Studies have found that non-heterosexual people face up to twice as much abuse or violence (including physical, mental, sexual or emotional) than their heterosexual counterparts. LGBTI people aged 16-27 are five times more likely than non-LGBTI youth to attempt suicide in their lifetime.
I spent a considerable part of my adolescent years feeling lonely, fearful and anxious about my future because I was gay. I grew up in a regional city in NSW and was not ‘out’ about my sexuality until I left the place I grew up and attended university.
When I was at high school I quickly realised through the behaviours of my peers that being gay was not a positive attribute – the word ‘fag’, ‘poofter’ and more were commonplace put-downs, and the absence of any affirming signs or signals that it would be ok to be “out” among my classmates relegated me to the ‘closet’. I thought at that time that I could remain there forever.
There were no students in my year group that were same-sex attracted, let alone another part of the LGBTIQ+ alphabet soup. I’ll admit that, in the late 90’s I had not even considered gender identity or thought of people who were transgender, and again, there certainly was no visibility of transgender people where I grew up. It scares me to think about what someone who struggled with their gender identity would be thinking, feeling, or experiencing.
Reflecting, I think I was a pretty resilient young person, and very able to compartmentalise my feelings as well as the worries and fears I harboured. I had a good upbringing, parents that were supportive of me in school and in sporting endeavours, but I also was not out to them either. It was not anything that they did that kept me in the closet, however I can’t recall any actions or behaviours that encouraged me to leap out of it either.
The impact that an organisation like Wear it Purple would have had on my school and schooling experience would have been profound.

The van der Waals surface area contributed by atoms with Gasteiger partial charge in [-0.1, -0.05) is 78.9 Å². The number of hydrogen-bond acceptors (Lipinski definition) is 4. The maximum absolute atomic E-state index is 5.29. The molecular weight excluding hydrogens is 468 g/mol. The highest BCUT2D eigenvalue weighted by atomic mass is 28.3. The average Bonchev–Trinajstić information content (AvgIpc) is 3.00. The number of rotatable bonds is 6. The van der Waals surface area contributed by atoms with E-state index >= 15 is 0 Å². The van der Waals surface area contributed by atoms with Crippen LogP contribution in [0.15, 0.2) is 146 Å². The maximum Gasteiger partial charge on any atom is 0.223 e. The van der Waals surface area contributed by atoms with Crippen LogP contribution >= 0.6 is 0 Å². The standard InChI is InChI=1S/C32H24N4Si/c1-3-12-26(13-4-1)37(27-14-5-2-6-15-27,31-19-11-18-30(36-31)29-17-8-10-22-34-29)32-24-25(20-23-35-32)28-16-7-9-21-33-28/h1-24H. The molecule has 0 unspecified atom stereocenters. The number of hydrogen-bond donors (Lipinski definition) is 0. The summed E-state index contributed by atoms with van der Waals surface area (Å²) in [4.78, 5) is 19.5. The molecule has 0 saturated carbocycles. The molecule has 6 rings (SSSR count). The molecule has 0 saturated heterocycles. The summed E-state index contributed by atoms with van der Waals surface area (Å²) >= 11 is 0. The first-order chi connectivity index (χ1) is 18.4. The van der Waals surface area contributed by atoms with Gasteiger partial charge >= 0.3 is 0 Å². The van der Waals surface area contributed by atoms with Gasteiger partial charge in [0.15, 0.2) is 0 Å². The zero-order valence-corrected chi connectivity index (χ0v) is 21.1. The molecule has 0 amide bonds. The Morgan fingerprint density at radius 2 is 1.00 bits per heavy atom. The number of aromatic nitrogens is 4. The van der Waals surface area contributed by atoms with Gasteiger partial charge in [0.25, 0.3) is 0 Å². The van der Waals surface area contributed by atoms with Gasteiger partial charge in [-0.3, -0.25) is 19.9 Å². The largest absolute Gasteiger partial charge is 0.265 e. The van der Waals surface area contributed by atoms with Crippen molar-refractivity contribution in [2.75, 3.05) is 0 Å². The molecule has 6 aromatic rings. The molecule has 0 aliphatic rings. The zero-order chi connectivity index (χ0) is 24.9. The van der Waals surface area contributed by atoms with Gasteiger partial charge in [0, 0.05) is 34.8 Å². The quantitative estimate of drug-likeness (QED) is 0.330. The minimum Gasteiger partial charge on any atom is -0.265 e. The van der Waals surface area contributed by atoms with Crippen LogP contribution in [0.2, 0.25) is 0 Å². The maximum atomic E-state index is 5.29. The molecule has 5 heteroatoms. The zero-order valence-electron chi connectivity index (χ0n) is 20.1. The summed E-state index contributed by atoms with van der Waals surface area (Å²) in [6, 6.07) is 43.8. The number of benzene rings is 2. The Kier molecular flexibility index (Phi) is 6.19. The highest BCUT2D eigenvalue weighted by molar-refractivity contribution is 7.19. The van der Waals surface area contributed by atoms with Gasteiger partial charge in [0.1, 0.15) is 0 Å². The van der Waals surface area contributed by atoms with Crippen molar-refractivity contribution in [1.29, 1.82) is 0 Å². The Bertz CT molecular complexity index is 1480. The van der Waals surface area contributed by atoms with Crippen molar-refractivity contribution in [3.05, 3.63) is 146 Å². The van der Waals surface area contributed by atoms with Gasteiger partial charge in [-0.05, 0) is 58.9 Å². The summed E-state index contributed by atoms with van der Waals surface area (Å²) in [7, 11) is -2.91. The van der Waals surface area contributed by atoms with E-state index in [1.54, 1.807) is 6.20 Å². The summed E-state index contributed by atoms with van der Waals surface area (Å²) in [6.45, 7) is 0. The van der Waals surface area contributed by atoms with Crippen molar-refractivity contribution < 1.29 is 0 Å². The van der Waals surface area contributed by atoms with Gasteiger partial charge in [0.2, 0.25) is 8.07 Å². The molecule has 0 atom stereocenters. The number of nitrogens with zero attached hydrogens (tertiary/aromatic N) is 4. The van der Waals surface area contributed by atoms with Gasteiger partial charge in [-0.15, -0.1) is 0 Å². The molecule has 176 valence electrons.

I knew of kids in other schools who were out and they were bullied relentlessly. I know of people who have died by suicide as a result of this kind of bullying.
Wear it Purple is a youth-led non-profit organisation that strives to foster supportive, safe, empowering and inclusive environments for rainbow young people.
Wear it Purple was founded in 2010 in response to global stories of real teenagers, real heartache and their very real responses. In 2010, several rainbow young people took their own lives following bullying and harassment resulting from the lack of acceptance of their sexuality or gender identity.
One member of this group was 18 year old Tyler Clementi, who took his own life after being publicly ‘outed’ as gay by his roommate, prompting a frenzy as reports poured in of various young people sadly in the same situation.
In response, Ellen DeGeneres made a statement, that “this needs to be a wake-up call to everyone: teenage bullying and teasing is an epidemic…and the death rate is climbing.”
Since 2010, Wear it Purple has developed into an international movement. New generations of rainbow young people continue to be dedicated to promoting the annual expression of support and acceptance to rainbow young people.
What started out small has now grown; however the message remains the same. Everybody has the right to be proud of who they are.
I’m proud to have served on Wear it Purple’s Board of Directors since 2017, and as President since 2018. We’re empowered by the strong support of the corporate sector, who raise funds and amplify messages of support to rainbow young people by celebrating Wear it Purple Day. We’re unique in that we are an LGBTIQ+ youth charity that is 100% volunteer led & run, with not one paid employee. All proceeds from fundraising and donations to Wear it Purple are invested in supporting rainbow young people.
Join with us on August 30th to celebrate Wear it Purple Day. Be part of a movement that has the potential to save thousands of lives. Be part of this change.
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